As these examples show, social innovation is not just coming from Silicon Valley but from developing countries, too. In Brazil, an open-source culture has created Catraca Livre and the remarkable Fora do Eixo, a co-operative which organises thousands of cultural events across the country through a cashless barter system. Mexico, meanwhile, has produced Medicall Home, a revolutionary national primary healthcare service based on the mobile network. These cases highlight how innovation flowers when technology reaches people with urgent needs but few resources and no option but to come up with novel solutions.
The pace of this type of innovation is quickening. Good ideas are emerging faster than ever because once an idea such as the Khan Academy – a not-for-profit digital education start-up which provides free lessons online – proves successful, demand almost mobilises itself. The organisation, which started just seven years ago, has delivered more than 300 million lessons to 1.25 million registered users, in languages ranging from Indonesian to Xhosa.
Social innovations are also feeding off each other. We excluded from our list “grandparents” – inspirational but older ideas such as Wikipedia – because they were so well established. Yet some of them, such as the Creative Commons licensing standard for open-source content, whereby content creators allow their work to be used for free and legally by others, are enablers for other innovators. So, Viki, a Singapore-based on-demand video-sharing platform, screens licensed content on one of its channels that is then translated by a team of volunteers so that popular culture from, say, South Korea is accessible to viewers in the US.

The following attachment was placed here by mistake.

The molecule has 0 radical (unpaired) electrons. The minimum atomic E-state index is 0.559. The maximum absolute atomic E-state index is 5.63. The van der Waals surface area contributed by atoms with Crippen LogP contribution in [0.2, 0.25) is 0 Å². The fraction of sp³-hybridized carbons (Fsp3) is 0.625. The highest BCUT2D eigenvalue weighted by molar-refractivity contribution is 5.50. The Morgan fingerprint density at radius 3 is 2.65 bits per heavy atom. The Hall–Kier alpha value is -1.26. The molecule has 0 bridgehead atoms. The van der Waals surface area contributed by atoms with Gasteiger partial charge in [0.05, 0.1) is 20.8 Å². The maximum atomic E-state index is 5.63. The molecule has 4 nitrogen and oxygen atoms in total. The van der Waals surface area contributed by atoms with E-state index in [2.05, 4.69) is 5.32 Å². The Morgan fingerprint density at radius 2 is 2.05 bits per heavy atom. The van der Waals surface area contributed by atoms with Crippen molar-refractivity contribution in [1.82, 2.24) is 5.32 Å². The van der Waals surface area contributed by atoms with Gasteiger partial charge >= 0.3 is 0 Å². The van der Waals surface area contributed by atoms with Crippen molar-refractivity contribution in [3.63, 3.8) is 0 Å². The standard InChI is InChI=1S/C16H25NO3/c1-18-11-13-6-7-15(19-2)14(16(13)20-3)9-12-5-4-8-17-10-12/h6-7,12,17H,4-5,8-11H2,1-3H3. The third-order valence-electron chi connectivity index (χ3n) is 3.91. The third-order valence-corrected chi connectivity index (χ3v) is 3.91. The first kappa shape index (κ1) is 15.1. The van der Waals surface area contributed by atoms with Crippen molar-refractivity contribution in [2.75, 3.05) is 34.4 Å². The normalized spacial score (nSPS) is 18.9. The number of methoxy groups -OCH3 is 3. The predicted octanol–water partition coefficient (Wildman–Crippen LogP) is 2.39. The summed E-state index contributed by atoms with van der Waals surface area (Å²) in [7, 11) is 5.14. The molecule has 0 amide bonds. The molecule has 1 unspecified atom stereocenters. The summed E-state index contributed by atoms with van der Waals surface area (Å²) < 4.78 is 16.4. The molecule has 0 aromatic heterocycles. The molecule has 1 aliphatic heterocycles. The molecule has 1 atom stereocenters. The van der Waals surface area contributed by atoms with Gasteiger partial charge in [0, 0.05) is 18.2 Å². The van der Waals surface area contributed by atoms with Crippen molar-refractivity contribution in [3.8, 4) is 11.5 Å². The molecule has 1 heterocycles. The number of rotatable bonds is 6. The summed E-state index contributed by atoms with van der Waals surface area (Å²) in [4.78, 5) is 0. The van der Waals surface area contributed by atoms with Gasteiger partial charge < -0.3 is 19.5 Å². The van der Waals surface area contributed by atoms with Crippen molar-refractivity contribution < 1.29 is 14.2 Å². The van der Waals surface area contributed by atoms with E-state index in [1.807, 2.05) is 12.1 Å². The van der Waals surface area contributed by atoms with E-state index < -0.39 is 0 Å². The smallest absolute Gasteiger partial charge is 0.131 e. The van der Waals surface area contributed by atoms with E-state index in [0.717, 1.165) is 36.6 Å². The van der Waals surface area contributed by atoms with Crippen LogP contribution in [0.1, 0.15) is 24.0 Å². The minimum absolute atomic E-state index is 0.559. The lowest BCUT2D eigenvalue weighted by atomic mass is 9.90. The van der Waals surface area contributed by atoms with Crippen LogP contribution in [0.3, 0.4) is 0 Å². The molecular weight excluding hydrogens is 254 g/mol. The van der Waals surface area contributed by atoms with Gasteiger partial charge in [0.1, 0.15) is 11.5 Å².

All of this is changing what people can do and where they can do it, reducing their reliance on professionals and formal institutions. A good example is Netra, a device that turns a mobile phone into a digital eye test that can be administered by a community health worker.
Yet some of the most impressive initiatives – such as Patients Like Me and Zooniverse – create a structured way for professionals and amateurs to combine their different insights in healthcare and scientific research respectively.
In some cases, digital innovation is iterative, supplementing and extending existing services. Thus, HemoGlobe turns a mobile phone into a haemoglobin monitor to check on anaemia levels. But in many more examples it is disruptive, threatening to upend established industries. Music and publishing have already experienced that kind of disruption; education, health and even banking may yet get the same medicine. Nothing is going to settle down soon.
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Digital technology is even transforming how we see ourselves. People now expect to be able to connect through wifi or a mobile signal wherever and whenever they want to; they want to voice their view using any number of channels, share information and mobilise around causes. In the developing world, in particular, the acquisition of even a basic mobile phone is an enabler for this and a sign that while you may not be able to read or write, you count because you are connected and cannot be taken for granted as once you were.